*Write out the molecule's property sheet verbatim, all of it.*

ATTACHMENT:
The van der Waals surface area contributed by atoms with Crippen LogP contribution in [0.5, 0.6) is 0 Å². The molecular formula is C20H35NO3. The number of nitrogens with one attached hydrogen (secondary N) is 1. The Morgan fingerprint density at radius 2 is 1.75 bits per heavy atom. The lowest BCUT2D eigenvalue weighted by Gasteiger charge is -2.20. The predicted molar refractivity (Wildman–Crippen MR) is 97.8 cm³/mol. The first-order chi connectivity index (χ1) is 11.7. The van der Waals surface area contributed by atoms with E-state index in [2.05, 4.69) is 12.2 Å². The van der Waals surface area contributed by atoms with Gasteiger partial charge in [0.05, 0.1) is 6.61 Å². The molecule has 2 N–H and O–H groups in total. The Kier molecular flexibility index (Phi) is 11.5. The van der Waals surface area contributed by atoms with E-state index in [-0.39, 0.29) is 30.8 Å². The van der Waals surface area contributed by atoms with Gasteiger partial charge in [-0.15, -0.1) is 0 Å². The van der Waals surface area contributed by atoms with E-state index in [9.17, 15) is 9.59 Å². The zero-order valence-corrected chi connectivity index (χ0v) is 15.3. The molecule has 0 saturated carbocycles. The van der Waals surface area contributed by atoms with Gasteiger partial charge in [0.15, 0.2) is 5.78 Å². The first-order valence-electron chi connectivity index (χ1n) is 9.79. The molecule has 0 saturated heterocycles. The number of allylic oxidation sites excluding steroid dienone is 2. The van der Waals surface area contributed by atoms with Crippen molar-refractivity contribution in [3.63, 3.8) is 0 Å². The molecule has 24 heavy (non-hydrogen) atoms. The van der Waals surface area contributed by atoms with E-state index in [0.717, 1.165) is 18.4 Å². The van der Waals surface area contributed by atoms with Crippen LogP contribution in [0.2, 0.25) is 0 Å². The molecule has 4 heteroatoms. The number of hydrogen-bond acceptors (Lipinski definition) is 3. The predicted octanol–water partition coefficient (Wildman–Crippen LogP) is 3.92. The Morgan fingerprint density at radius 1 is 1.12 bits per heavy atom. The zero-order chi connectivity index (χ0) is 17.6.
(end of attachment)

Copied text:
The van der Waals surface area contributed by atoms with Crippen LogP contribution in [0.5, 0.6) is 0 Å². The molecular formula is C20H35NO3. The number of nitrogens with one attached hydrogen (secondary N) is 1. The Morgan fingerprint density at radius 2 is 1.75 bits per heavy atom. The lowest BCUT2D eigenvalue weighted by Gasteiger charge is -2.20. The predicted molar refractivity (Wildman–Crippen MR) is 97.8 cm³/mol. The first-order chi connectivity index (χ1) is 11.7. The van der Waals surface area contributed by atoms with E-state index in [2.05, 4.69) is 12.2 Å². The van der Waals surface area contributed by atoms with Gasteiger partial charge in [0.05, 0.1) is 6.61 Å². The molecule has 2 N–H and O–H groups in total. The Kier molecular flexibility index (Phi) is 11.5. The van der Waals surface area contributed by atoms with E-state index in [-0.39, 0.29) is 30.8 Å². The van der Waals surface area contributed by atoms with Gasteiger partial charge in [-0.15, -0.1) is 0 Å². The van der Waals surface area contributed by atoms with E-state index in [9.17, 15) is 9.59 Å². The zero-order valence-corrected chi connectivity index (χ0v) is 15.3. The molecule has 0 saturated carbocycles. The van der Waals surface area contributed by atoms with Gasteiger partial charge in [0.15, 0.2) is 5.78 Å². The first-order valence-electron chi connectivity index (χ1n) is 9.79. The molecule has 0 saturated heterocycles. The number of allylic oxidation sites excluding steroid dienone is 2. The van der Waals surface area contributed by atoms with Crippen molar-refractivity contribution in [3.63, 3.8) is 0 Å². The molecule has 24 heavy (non-hydrogen) atoms. The van der Waals surface area contributed by atoms with E-state index in [0.717, 1.165) is 18.4 Å². The van der Waals surface area contributed by atoms with Crippen LogP contribution in [0.2, 0.25) is 0 Å². The molecule has 4 heteroatoms. The number of hydrogen-bond acceptors (Lipinski definition) is 3. The predicted octanol–water partition coefficient (Wildman–Crippen LogP) is 3.92. The Morgan fingerprint density at radius 1 is 1.12 bits per heavy atom. The zero-order chi connectivity index (χ0) is 17.6.